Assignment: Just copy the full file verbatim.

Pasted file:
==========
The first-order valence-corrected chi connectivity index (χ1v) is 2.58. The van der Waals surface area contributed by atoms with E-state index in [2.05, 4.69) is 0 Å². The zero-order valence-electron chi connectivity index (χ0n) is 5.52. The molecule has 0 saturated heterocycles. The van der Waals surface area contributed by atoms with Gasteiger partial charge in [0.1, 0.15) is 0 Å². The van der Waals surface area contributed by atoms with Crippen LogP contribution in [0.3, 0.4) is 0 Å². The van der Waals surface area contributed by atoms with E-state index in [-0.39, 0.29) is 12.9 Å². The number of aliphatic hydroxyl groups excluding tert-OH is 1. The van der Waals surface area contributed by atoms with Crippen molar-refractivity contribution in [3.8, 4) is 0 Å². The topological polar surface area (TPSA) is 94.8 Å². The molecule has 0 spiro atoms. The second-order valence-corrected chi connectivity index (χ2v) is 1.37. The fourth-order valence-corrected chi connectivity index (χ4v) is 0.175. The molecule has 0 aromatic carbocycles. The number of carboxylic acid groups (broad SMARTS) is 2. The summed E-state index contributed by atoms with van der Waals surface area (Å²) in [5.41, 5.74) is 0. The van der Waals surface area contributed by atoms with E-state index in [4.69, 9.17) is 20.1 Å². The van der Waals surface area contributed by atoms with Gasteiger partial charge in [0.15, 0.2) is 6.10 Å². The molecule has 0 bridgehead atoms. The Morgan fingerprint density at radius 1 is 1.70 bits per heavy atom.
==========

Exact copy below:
The first-order valence-corrected chi connectivity index (χ1v) is 2.58. The van der Waals surface area contributed by atoms with E-state index in [2.05, 4.69) is 0 Å². The zero-order valence-electron chi connectivity index (χ0n) is 5.52. The molecule has 0 saturated heterocycles. The van der Waals surface area contributed by atoms with Gasteiger partial charge in [0.1, 0.15) is 0 Å². The van der Waals surface area contributed by atoms with Crippen LogP contribution in [0.3, 0.4) is 0 Å². The van der Waals surface area contributed by atoms with E-state index in [-0.39, 0.29) is 12.9 Å². The number of aliphatic hydroxyl groups excluding tert-OH is 1. The van der Waals surface area contributed by atoms with Crippen molar-refractivity contribution in [3.8, 4) is 0 Å². The topological polar surface area (TPSA) is 94.8 Å². The molecule has 0 spiro atoms. The second-order valence-corrected chi connectivity index (χ2v) is 1.37. The fourth-order valence-corrected chi connectivity index (χ4v) is 0.175. The molecule has 0 aromatic carbocycles. The number of carboxylic acid groups (broad SMARTS) is 2. The summed E-state index contributed by atoms with van der Waals surface area (Å²) in [5.41, 5.74) is 0. The van der Waals surface area contributed by atoms with E-state index in [4.69, 9.17) is 20.1 Å². The van der Waals surface area contributed by atoms with Gasteiger partial charge in [0.15, 0.2) is 6.10 Å². The molecule has 0 bridgehead atoms. The Morgan fingerprint density at radius 1 is 1.70 bits per heavy atom.